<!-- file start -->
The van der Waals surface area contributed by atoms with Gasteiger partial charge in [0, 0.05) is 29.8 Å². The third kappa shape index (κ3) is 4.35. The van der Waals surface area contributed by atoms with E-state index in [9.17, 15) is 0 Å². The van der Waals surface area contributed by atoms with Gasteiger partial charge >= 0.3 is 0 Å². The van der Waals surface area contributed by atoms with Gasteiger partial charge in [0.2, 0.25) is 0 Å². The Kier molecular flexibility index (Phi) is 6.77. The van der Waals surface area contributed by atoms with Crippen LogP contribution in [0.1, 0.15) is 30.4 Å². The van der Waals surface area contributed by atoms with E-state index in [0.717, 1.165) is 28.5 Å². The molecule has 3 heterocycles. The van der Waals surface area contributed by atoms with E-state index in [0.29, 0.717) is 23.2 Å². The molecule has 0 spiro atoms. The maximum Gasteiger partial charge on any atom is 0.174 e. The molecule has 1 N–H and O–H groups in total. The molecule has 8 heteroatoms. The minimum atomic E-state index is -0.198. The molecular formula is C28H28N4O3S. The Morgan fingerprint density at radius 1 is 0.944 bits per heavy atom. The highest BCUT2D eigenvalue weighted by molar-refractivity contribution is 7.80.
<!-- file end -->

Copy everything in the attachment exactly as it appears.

The van der Waals surface area contributed by atoms with Gasteiger partial charge in [0, 0.05) is 29.8 Å². The third kappa shape index (κ3) is 4.35. The van der Waals surface area contributed by atoms with E-state index in [9.17, 15) is 0 Å². The van der Waals surface area contributed by atoms with Gasteiger partial charge >= 0.3 is 0 Å². The van der Waals surface area contributed by atoms with Gasteiger partial charge in [0.2, 0.25) is 0 Å². The Kier molecular flexibility index (Phi) is 6.77. The van der Waals surface area contributed by atoms with Crippen LogP contribution in [0.1, 0.15) is 30.4 Å². The van der Waals surface area contributed by atoms with E-state index in [0.717, 1.165) is 28.5 Å². The molecule has 3 heterocycles. The van der Waals surface area contributed by atoms with E-state index in [0.29, 0.717) is 23.2 Å². The molecule has 0 spiro atoms. The maximum Gasteiger partial charge on any atom is 0.174 e. The molecule has 1 N–H and O–H groups in total. The molecule has 8 heteroatoms. The minimum atomic E-state index is -0.198. The molecular formula is C28H28N4O3S. The Morgan fingerprint density at radius 1 is 0.944 bits per heavy atom. The highest BCUT2D eigenvalue weighted by molar-refractivity contribution is 7.80.